Is it possible to live in Colombia without seeing the war? Can you write about the country without mentioning its armed conflict? Superficially, the answer to this is “yes,” as “A Gringa in Bogota” by American journalist June Carolyn Erlick proves.
The internal conflict can easily go unseen, as suggested by the book’s subtitle “Living Colombia’s invisible war.” However, Erlick argues that to those who look harder the tragedy is clearly visible.
The “gringa” of the book’s title is the writer herself, who in 2005 spent a year in Bogota, 30 years after she worked and lived in Colombia’s capital as a correspondent in the 1970s.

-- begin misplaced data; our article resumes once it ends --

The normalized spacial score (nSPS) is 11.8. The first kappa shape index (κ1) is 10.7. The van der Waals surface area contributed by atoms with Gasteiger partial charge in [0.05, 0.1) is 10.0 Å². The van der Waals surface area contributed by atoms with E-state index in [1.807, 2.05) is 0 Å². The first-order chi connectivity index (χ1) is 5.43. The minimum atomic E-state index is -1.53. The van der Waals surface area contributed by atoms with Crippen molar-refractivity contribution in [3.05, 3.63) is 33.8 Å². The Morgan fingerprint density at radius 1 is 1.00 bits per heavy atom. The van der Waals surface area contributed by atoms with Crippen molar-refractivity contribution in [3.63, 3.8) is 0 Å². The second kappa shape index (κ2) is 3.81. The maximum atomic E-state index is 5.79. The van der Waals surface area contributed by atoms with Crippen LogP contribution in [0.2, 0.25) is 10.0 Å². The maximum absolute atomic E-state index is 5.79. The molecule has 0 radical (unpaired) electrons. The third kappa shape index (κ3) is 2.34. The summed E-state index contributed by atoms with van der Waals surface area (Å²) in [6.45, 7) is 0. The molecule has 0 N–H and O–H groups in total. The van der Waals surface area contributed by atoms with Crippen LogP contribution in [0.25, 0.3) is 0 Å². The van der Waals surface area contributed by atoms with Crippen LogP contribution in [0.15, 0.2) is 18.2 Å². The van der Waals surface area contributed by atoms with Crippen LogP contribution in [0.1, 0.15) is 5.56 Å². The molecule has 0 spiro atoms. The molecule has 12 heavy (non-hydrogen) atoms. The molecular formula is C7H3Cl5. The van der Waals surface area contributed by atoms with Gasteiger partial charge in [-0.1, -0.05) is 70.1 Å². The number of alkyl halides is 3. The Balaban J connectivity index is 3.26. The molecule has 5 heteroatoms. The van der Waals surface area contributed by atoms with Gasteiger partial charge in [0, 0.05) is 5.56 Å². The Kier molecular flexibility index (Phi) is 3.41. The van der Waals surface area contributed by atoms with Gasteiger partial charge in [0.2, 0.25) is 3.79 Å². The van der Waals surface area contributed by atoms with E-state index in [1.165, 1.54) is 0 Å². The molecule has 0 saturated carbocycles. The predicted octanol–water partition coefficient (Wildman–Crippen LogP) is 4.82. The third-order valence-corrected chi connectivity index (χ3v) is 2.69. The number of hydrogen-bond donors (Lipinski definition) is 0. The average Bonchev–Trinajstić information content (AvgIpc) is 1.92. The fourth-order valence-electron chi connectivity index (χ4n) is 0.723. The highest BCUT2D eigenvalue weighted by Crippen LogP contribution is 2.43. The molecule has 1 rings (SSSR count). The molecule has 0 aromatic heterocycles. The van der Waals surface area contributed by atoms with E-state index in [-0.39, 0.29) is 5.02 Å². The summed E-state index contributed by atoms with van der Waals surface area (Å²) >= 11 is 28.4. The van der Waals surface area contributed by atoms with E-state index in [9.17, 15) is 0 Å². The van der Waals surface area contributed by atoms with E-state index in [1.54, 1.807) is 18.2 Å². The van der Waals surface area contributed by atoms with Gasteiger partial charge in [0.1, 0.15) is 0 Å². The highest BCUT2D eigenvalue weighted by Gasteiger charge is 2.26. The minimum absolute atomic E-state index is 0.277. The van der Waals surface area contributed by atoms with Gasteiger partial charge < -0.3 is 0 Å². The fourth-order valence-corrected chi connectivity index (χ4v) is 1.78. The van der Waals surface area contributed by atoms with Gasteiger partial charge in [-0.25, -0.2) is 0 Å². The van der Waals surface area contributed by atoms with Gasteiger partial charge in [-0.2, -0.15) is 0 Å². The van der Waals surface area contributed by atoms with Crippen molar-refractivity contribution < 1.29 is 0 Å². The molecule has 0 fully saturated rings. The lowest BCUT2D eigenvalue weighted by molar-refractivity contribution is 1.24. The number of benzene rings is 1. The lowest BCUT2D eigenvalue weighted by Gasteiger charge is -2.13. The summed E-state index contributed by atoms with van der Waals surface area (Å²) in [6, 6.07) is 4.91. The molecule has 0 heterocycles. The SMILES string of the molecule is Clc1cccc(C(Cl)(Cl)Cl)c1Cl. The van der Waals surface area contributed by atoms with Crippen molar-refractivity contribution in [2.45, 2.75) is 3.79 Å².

It could seem as though the war only penetrates the metropolis through television news, but the capital is no island; the war is often no further away than the next street corner, in the form of a displaced family, fleeing from violence in the countryside.
The violence comes even closer when Erlick discovers that it has affected close friends; one friend confesses to her that his grandma was abducted, something he had previously never spoken to her about.
The book is an emotional and intellectual quest. “Am I able to live here?” Erlick asks herself. “How can a people that’s so sincerely friendly be capable of committing such horrors?” the writer wants to know.
The cover of the book may appear childish, but is refreshing after so many books about Colombia with soldiers or guerrillas on the cover.